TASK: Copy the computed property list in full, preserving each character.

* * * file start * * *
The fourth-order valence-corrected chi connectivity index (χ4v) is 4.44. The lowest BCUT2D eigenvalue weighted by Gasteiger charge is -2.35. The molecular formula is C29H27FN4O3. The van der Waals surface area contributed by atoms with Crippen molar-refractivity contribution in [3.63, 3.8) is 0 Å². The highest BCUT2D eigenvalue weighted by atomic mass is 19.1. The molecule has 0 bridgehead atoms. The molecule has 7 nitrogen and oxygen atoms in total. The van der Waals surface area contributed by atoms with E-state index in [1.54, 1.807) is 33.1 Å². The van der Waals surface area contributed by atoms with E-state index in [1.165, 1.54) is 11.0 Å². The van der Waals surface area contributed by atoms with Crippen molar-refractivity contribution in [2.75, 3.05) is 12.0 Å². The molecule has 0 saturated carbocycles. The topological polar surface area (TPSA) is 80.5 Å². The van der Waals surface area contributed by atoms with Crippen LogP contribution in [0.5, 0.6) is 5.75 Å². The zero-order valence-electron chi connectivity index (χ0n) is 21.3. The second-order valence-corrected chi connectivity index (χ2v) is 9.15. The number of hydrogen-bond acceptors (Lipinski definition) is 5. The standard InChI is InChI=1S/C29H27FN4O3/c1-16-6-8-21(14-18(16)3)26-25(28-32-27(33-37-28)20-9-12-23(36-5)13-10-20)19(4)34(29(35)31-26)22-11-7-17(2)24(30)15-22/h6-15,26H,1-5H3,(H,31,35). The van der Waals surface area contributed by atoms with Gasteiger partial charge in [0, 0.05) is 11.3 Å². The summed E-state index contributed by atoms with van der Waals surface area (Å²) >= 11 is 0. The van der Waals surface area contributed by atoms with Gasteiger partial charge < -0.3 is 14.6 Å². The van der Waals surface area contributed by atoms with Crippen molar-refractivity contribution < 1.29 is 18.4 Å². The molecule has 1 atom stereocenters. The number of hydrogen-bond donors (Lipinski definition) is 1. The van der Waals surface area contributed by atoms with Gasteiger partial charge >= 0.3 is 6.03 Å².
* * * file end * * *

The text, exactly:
The fourth-order valence-corrected chi connectivity index (χ4v) is 4.44. The lowest BCUT2D eigenvalue weighted by Gasteiger charge is -2.35. The molecular formula is C29H27FN4O3. The van der Waals surface area contributed by atoms with Crippen molar-refractivity contribution in [3.63, 3.8) is 0 Å². The highest BCUT2D eigenvalue weighted by atomic mass is 19.1. The molecule has 0 bridgehead atoms. The molecule has 7 nitrogen and oxygen atoms in total. The van der Waals surface area contributed by atoms with E-state index in [1.54, 1.807) is 33.1 Å². The van der Waals surface area contributed by atoms with E-state index in [1.165, 1.54) is 11.0 Å². The van der Waals surface area contributed by atoms with Crippen molar-refractivity contribution in [2.75, 3.05) is 12.0 Å². The molecule has 0 saturated carbocycles. The topological polar surface area (TPSA) is 80.5 Å². The van der Waals surface area contributed by atoms with Crippen LogP contribution in [0.5, 0.6) is 5.75 Å². The zero-order valence-electron chi connectivity index (χ0n) is 21.3. The second-order valence-corrected chi connectivity index (χ2v) is 9.15. The number of hydrogen-bond acceptors (Lipinski definition) is 5. The standard InChI is InChI=1S/C29H27FN4O3/c1-16-6-8-21(14-18(16)3)26-25(28-32-27(33-37-28)20-9-12-23(36-5)13-10-20)19(4)34(29(35)31-26)22-11-7-17(2)24(30)15-22/h6-15,26H,1-5H3,(H,31,35). The van der Waals surface area contributed by atoms with Gasteiger partial charge in [0, 0.05) is 11.3 Å². The summed E-state index contributed by atoms with van der Waals surface area (Å²) >= 11 is 0. The van der Waals surface area contributed by atoms with Gasteiger partial charge < -0.3 is 14.6 Å². The van der Waals surface area contributed by atoms with Crippen molar-refractivity contribution < 1.29 is 18.4 Å². The molecule has 1 atom stereocenters. The number of hydrogen-bond donors (Lipinski definition) is 1. The van der Waals surface area contributed by atoms with Gasteiger partial charge >= 0.3 is 6.03 Å².